Uncertainty is an inevitable part of every project. While we can never fully eliminate the unknowns, we can manage and mitigate them through effective risk management. By embracing uncertainty and planning for risks, project managers can ensure smoother execution, better decision-making, and improved project outcomes. This blog post explores how to incorporate risk management into your project planning.[Read more…] about Embracing Uncertainty: Risk Management in Project Planning
How can we innovate if we stick to project management processes? Can we really plan innovation? How would it feel if a project manager created a Gantt chart with milestones that define when innovation has to be delivered? It sounds weird, doesn’t it According to Eric Ries’ Lean Startup philosophy. we don’t need a fully-fledged new product or service to test if the market actually wants it. All we need is to find a way to test if there is an appetite in the market, even if the product or service doesn’t exist already.[Read more…] about Project Management and Innovation
A few years ago, I wrote my first article about data science and project management. Since then, I have done several data science projects, mostly as the data scientist myself, but as it happens, as a data scientist, you cannot just spend your time building models. In fact, you will spend most of your time to understand the business requirements.[Read more…] about Data Science and Project Management II
The pyramids. Built thousands of years ago. Huge buildings. In some cases, with very complex structures inside. How likely is it that these masterpieces were built without planning? Obviously, there must have been some planning to create the pyramids. Master builders were responsible for the completion of a pyramid, and a lot depended on being successful. Most probably their life. While we don’t know exactly how they planned, we can assume that they most likely did not call it project management, though. The notion of a “project” did not exist at that time.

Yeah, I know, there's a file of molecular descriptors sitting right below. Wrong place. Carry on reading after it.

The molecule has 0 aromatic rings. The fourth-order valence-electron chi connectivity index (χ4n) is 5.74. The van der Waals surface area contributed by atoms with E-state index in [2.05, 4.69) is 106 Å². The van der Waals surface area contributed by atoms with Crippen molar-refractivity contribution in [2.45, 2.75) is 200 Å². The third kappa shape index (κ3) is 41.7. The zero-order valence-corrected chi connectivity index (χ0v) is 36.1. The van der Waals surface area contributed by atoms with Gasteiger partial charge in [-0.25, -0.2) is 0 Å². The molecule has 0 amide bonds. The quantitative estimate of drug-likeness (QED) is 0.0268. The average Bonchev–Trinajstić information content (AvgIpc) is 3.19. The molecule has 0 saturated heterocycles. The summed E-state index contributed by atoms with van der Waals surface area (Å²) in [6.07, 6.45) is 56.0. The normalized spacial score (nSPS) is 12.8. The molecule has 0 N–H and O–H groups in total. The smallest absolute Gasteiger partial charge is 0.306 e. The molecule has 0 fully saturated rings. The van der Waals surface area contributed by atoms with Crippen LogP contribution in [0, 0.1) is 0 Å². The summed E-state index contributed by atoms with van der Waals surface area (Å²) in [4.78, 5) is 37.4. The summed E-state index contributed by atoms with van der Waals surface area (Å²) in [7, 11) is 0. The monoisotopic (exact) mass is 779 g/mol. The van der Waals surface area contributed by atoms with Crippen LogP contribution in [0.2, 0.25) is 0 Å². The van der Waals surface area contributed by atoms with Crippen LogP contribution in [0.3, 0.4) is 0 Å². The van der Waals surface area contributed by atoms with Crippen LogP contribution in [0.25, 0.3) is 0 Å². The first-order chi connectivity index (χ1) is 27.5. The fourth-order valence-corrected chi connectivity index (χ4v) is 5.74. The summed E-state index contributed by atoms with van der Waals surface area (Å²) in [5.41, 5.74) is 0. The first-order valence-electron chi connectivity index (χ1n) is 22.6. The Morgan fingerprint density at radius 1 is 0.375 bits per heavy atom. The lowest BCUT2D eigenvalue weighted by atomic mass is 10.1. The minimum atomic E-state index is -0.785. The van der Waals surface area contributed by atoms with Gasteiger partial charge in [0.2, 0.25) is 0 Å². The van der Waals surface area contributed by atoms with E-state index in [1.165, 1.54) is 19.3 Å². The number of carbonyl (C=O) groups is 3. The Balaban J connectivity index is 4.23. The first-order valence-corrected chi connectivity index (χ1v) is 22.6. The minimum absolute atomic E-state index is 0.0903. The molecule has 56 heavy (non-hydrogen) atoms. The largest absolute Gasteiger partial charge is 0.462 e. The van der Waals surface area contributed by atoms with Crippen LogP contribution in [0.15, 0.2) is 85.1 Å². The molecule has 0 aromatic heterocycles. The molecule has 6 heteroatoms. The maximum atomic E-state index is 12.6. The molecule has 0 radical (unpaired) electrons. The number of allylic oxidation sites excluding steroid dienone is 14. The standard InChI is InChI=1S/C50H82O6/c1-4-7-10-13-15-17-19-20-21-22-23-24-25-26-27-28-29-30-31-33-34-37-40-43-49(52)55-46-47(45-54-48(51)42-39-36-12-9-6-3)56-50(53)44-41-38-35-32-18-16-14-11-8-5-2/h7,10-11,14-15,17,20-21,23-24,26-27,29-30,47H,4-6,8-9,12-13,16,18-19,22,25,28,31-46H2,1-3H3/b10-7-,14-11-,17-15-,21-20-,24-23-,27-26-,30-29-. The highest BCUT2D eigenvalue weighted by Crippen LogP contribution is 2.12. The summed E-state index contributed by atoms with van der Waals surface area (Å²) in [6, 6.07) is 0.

The term “project” entered the English language with a different meaning than it carries today. In the beginning, a project was a plan, derived from a Greek word that meant “before the action”. Only later, a project was not only about “planning the work”, but also about “working the plan”.
Project Management as we know it today was formed in the 1950s. A few decades earlier, in the 1910a, the Gantt chart was invented by Henry Gantt. As a management consultant, he needed a system that would easily show what parts of a production are currently being built. Similar systems had been invented earlier, but Gantt’s charts showed dependencies whereas most other systems had not. Gantt Charts became augmented by the Critical Path Method, and project management was more and more regarded as a distinct discipline. The PERT technique followed a few years later.
In the 1950s, the American Association of Cost Engineers was built by early project managers, although they did not call themselves like that. This association did not only focus on costs but on the overall process of planning and scheduling. The first association with the term project management in its name came to birth in Vienna in 1965, the International Project Management Association. In 1969, the Project Management Institute was initiated in the US.
The 6th edition of the PMBOK has arrived in 2017, and some definitions have already made it into our site. The interesting news here is that the Agile Alliance has contributed to the new PMBOK since more and more stakeholders are using agile approaches in their projects. This also means that this site will incorporate more terms of the agile world in the next few weeks.
Also, I have decided that I will add a German version of all articles and definitions. This is a huge effort, and it will be handled using machine-learning based techniques. At the same time, it is also a test in how far further languages can be added to this site. Also, this is a good opportunity to go through all 700+ definitions again 🙂